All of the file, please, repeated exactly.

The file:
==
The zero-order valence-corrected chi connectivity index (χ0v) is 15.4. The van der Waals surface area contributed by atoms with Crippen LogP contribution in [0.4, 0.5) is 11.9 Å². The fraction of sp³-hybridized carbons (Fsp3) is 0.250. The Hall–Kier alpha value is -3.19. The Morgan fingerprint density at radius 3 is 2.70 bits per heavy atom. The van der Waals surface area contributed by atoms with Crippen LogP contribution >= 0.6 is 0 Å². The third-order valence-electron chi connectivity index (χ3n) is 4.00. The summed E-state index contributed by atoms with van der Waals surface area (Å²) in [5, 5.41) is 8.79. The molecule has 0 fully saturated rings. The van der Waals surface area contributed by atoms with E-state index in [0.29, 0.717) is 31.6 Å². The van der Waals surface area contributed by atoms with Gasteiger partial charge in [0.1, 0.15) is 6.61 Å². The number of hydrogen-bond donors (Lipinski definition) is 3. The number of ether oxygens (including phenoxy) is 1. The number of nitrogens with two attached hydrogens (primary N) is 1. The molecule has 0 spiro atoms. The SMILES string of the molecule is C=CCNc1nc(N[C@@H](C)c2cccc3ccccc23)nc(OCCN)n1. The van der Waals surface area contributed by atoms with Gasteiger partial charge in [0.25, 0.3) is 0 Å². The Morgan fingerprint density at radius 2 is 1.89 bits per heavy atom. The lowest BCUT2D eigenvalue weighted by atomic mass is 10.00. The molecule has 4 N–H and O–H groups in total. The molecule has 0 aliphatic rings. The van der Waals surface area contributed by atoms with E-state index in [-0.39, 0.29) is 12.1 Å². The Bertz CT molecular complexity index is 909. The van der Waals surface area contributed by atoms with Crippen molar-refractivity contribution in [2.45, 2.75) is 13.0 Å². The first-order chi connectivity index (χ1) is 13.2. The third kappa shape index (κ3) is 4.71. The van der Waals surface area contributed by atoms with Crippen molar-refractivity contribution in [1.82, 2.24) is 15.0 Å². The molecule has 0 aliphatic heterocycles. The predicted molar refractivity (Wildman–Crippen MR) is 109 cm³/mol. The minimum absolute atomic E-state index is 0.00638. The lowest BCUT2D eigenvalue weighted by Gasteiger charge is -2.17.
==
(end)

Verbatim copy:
The zero-order valence-corrected chi connectivity index (χ0v) is 15.4. The van der Waals surface area contributed by atoms with Crippen LogP contribution in [0.4, 0.5) is 11.9 Å². The fraction of sp³-hybridized carbons (Fsp3) is 0.250. The Hall–Kier alpha value is -3.19. The Morgan fingerprint density at radius 3 is 2.70 bits per heavy atom. The van der Waals surface area contributed by atoms with Crippen LogP contribution >= 0.6 is 0 Å². The third-order valence-electron chi connectivity index (χ3n) is 4.00. The summed E-state index contributed by atoms with van der Waals surface area (Å²) in [5, 5.41) is 8.79. The molecule has 0 fully saturated rings. The van der Waals surface area contributed by atoms with E-state index in [0.29, 0.717) is 31.6 Å². The van der Waals surface area contributed by atoms with Gasteiger partial charge in [0.1, 0.15) is 6.61 Å². The number of hydrogen-bond donors (Lipinski definition) is 3. The number of ether oxygens (including phenoxy) is 1. The number of nitrogens with two attached hydrogens (primary N) is 1. The molecule has 0 spiro atoms. The SMILES string of the molecule is C=CCNc1nc(N[C@@H](C)c2cccc3ccccc23)nc(OCCN)n1. The van der Waals surface area contributed by atoms with Gasteiger partial charge in [0.25, 0.3) is 0 Å². The Morgan fingerprint density at radius 2 is 1.89 bits per heavy atom. The lowest BCUT2D eigenvalue weighted by atomic mass is 10.00. The molecule has 4 N–H and O–H groups in total. The molecule has 0 aliphatic rings. The van der Waals surface area contributed by atoms with E-state index in [-0.39, 0.29) is 12.1 Å². The Bertz CT molecular complexity index is 909. The van der Waals surface area contributed by atoms with Crippen molar-refractivity contribution in [2.45, 2.75) is 13.0 Å². The first-order chi connectivity index (χ1) is 13.2. The third kappa shape index (κ3) is 4.71. The van der Waals surface area contributed by atoms with Crippen molar-refractivity contribution in [1.82, 2.24) is 15.0 Å². The molecule has 0 aliphatic heterocycles. The predicted molar refractivity (Wildman–Crippen MR) is 109 cm³/mol. The minimum absolute atomic E-state index is 0.00638. The lowest BCUT2D eigenvalue weighted by Gasteiger charge is -2.17.